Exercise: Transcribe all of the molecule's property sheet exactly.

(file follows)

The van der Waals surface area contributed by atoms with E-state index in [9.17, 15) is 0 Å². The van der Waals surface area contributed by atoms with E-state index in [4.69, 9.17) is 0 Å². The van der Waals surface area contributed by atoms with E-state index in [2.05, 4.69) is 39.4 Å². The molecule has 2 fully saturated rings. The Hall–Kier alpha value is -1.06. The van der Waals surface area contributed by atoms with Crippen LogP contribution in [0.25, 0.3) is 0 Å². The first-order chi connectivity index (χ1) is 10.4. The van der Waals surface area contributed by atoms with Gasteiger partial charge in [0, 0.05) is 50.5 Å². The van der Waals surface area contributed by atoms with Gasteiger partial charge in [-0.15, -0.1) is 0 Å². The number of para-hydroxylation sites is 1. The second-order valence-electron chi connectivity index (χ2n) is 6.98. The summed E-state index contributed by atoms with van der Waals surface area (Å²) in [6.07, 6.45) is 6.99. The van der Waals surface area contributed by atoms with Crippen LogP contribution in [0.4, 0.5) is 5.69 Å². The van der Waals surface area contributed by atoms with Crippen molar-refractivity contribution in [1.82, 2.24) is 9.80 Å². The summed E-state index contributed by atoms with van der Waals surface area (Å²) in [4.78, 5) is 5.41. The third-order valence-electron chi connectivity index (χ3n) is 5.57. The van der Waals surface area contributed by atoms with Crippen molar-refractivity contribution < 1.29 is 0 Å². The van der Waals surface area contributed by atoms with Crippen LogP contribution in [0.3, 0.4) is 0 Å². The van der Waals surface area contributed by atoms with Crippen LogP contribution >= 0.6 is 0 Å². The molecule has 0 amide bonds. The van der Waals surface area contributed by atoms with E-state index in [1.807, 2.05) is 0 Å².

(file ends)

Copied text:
The van der Waals surface area contributed by atoms with E-state index in [9.17, 15) is 0 Å². The van der Waals surface area contributed by atoms with E-state index in [4.69, 9.17) is 0 Å². The van der Waals surface area contributed by atoms with E-state index in [2.05, 4.69) is 39.4 Å². The molecule has 2 fully saturated rings. The Hall–Kier alpha value is -1.06. The van der Waals surface area contributed by atoms with Crippen LogP contribution in [0.25, 0.3) is 0 Å². The first-order chi connectivity index (χ1) is 10.4. The van der Waals surface area contributed by atoms with Gasteiger partial charge in [0, 0.05) is 50.5 Å². The van der Waals surface area contributed by atoms with Gasteiger partial charge in [-0.15, -0.1) is 0 Å². The number of para-hydroxylation sites is 1. The second-order valence-electron chi connectivity index (χ2n) is 6.98. The summed E-state index contributed by atoms with van der Waals surface area (Å²) in [6.07, 6.45) is 6.99. The van der Waals surface area contributed by atoms with Crippen LogP contribution in [0.4, 0.5) is 5.69 Å². The van der Waals surface area contributed by atoms with Crippen molar-refractivity contribution in [1.82, 2.24) is 9.80 Å². The summed E-state index contributed by atoms with van der Waals surface area (Å²) in [4.78, 5) is 5.41. The third-order valence-electron chi connectivity index (χ3n) is 5.57. The van der Waals surface area contributed by atoms with Crippen molar-refractivity contribution < 1.29 is 0 Å². The van der Waals surface area contributed by atoms with Crippen LogP contribution in [0.3, 0.4) is 0 Å². The van der Waals surface area contributed by atoms with Crippen LogP contribution >= 0.6 is 0 Å². The molecule has 0 amide bonds. The van der Waals surface area contributed by atoms with E-state index in [1.807, 2.05) is 0 Å².